Two more major food companies, Dannon and Hershey Co., are making big changes to their ingredients in products sold nationwide as the July 1 deadline for Vermont’s law—which requires the labeling of genetically modified (GMO) food products sold in the state—approaches.

Yogurt maker Dannon is removing GMOs from its popular products. Photo credit: Instagram

The nation's leading yogurt maker announced today that its three flagship brands, Dannon, Oikos and Danimals, will move to more natural ingredients that are not synthetic and non-GMO. These brands represent 50 percent of the company’s current volume.

Additionally, for these three brands, the feed of its farmers’ cows will be non-GMO, as per the company announcement:

For the company’s foundation ingredient—milk—Dannon is going one big step further. Starting in 2017 and completing the transformation by the end of 2018, Dannon will work with its farmer partners to ensure that the cows that supply Dannon’s milk for these flagship products will be fed non-GMO feed, a first for a leading non-organic yogurt maker.

The New York Times reported that Dannon will set up a direct pipeline to some farms that supply the company with milk as well as a new supply system in which farmers in the program must follow Dannon-dictated animal welfare standards and work to improve and conserve soil on their farms.

“Engaging in this direct way with our milk suppliers allows us to join them in a journey to improve agricultural practices and reduce their footprint on the environment, which in turn reduces Dannon’s footprint on the environment,” Mariano Lozano, chief executive of the Dannon Company, told the newspaper.

“For the last many decades, we’ve had a system that encourages short-term efficiencies at the expense of soil health, animal welfare and biodiversity,” Lozano continued. “We want to play a part in changing that system.”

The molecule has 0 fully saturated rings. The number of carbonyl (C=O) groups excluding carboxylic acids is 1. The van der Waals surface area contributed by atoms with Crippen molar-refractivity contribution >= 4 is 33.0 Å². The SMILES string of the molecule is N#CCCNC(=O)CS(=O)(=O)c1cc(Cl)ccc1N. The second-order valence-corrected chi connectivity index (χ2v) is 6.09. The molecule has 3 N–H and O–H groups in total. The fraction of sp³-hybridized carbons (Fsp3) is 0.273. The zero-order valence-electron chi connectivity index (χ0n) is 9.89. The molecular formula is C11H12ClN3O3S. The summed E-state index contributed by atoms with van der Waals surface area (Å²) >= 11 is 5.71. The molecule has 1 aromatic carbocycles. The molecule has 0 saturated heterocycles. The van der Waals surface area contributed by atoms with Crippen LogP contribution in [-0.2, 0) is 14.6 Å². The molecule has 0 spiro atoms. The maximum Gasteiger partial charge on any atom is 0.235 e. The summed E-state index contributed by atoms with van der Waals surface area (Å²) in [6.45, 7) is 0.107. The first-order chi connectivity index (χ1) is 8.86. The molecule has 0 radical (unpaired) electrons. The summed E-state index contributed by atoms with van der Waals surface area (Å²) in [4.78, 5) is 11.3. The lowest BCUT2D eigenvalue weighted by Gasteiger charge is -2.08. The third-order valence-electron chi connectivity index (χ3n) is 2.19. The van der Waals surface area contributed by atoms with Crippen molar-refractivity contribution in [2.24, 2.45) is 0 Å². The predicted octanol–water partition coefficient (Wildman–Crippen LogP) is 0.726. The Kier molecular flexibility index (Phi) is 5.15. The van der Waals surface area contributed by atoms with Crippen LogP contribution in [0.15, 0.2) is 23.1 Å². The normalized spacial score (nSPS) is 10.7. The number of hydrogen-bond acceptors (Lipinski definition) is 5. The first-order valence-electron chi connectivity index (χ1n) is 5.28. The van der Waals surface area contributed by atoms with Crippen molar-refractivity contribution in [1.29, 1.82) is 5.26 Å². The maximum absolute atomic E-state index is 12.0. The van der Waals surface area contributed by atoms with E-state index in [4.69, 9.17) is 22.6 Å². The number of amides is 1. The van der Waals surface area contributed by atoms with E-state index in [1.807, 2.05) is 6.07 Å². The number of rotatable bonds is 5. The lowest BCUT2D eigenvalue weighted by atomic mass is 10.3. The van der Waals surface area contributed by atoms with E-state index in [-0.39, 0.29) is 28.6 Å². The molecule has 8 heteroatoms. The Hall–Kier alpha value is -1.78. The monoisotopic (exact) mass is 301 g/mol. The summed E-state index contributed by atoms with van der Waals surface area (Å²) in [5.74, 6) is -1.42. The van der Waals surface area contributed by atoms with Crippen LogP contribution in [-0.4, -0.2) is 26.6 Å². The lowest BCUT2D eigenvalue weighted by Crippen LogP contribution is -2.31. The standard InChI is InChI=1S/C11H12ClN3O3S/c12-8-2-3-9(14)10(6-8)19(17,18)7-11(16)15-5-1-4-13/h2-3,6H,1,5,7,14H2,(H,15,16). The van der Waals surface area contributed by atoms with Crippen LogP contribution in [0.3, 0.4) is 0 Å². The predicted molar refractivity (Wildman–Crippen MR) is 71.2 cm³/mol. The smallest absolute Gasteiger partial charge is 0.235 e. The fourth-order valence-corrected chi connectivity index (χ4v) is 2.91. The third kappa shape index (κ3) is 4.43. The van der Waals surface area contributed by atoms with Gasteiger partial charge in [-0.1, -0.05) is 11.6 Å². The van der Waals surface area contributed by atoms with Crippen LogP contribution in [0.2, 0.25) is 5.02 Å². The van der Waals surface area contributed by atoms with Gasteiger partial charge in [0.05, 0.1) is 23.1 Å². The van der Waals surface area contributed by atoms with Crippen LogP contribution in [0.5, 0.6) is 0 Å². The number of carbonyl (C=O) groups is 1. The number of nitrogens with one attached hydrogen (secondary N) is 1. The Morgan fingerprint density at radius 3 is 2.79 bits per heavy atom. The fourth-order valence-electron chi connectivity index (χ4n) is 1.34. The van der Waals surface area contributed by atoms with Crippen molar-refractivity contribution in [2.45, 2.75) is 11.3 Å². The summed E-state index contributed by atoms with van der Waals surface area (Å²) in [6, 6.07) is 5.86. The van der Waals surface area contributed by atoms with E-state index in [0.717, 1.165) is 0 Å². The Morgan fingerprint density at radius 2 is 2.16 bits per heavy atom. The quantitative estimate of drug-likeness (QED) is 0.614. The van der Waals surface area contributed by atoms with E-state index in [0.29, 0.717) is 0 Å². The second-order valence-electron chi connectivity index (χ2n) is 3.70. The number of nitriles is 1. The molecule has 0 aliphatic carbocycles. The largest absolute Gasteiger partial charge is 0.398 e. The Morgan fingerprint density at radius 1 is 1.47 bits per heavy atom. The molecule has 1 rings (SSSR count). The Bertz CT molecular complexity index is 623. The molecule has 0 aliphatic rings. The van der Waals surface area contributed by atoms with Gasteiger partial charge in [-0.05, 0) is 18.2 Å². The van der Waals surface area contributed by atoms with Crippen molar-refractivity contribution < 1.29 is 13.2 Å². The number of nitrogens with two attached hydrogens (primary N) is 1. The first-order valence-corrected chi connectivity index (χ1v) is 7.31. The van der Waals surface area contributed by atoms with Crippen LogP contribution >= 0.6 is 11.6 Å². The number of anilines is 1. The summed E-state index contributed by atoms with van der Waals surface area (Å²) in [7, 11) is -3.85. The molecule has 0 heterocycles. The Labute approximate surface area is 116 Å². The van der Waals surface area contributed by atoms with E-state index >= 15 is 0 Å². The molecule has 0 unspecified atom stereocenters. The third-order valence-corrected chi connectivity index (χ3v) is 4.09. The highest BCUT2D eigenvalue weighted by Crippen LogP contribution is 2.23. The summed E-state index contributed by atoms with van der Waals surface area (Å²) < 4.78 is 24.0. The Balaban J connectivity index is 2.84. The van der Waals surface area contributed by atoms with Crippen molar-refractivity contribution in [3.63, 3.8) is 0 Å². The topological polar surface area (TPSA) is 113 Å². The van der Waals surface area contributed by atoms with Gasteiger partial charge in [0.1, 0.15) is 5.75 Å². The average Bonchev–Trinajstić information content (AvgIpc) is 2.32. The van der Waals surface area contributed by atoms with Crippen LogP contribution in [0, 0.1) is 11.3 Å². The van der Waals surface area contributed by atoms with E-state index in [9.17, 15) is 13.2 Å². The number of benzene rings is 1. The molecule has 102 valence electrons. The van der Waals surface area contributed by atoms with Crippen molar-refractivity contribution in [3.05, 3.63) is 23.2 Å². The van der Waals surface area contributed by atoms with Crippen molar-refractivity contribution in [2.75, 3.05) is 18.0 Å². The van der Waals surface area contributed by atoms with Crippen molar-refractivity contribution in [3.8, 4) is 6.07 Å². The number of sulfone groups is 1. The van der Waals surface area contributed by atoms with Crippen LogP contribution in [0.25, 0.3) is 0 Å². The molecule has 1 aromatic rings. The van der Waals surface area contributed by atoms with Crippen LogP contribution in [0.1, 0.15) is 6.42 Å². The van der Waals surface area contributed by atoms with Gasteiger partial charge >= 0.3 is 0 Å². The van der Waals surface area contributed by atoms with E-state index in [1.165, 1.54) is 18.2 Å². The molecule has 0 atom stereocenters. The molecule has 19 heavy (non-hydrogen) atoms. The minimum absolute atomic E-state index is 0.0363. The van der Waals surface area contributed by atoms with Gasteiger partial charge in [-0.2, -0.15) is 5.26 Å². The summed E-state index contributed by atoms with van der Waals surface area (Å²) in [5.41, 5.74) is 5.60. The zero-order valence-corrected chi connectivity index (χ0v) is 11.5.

The White Plains, New York-based company, which sells more than 200 different flavors, styles and sizes of cultured refrigerated and frozen dairy products, has pledged to "evolve the remaining brands over time."

Dannon said its overall aim is to "increase transparency" in its products and "evolve to more natural and fewer ingredients for flagship brands."

Dannon has also committed to labeling all its products that contain GMO ingredients by December 2017 as it favors a nationwide labeling system.

Similarly, Hershey CEO Hershey CEO J.P. Bilbrey said in a Tuesday conference call that the chocolate-maker will also make changes to their products to comply with Vermont's label law.

"We will abide by what's happening in Vermont and label as appropriate," Reuters quoted him saying.

He added that he hopes "at federal level there is clarity brought to this [GMO labeling] question because it becomes an interstate commerce issue."

EcoWatch reported last year that the candy giant already committed to swapping GMO sugar beet for cane sugar and switching to non-GMO soy lecithin for their most popular chocolate brands, including Hershey’s Kisses Milk Chocolates and Hershey’s Milk Chocolate Bars.

Bilbrey also said that his company's sales in the most recent quarter declined 4.3 percent in North America, specifically pointing out that consumers are starting to prefer healthier ingredients and transparency, Fortune reported. Polls show that the vast majority of Americans, 89 percent, want the federal government to require labels on genetically engineered food.

Bilbrey pointed to Hershey's recent acquisition of non-GMO chocolate brand barkTHINS as an example that the iconic chocolate brand is changing with the times.

“Since its launch in 2013, barkTHINS has quickly become a favorite snack brand, due to its commitment to using simple ingredients, fair trade cocoa and non-GMO certification,” Bilbrey said. “barkTHINS is a very attractive and uniquely crafted brand that essentially created the chocolate thins category, a new form of chocolate stacking.”

Dannon and Hershey are following in the footsteps of other food giants. In recent months companies such as Campbell SoupGeneral Mills, Kellogg, Mars, ConAgra and Frito-Lay have voluntarily decided to disclose if their products contain GMOs. Following Vermont, many other states are also considering their own GMO label laws.

For such a tiny state, little Vermont's looming labeling mandate has sparked major controversyEcoWatch reported previously that powerful food and beverage trade organizations have heavily lobbied and spent eye-popping sums to fight state-by-state labeling mandates to prevent a patchwork of different state labeling laws. Food organizations also argue that labeling specifically for GMOs will be costly to the consumer.

Big Food, however, was dealt a huge blow this past March when the Senate rejected Sen. Pat Roberts’ (R-Kan.) Safe and Accurate Food Labeling Act (SAFE). The bill, dubbed by opponents as the Denying Americans the Right to Know Act or DARK Act, would have prevented states—namely Vermont—from requiring labeling of GMOs and stopped pending state laws that require labeling to go into effect.

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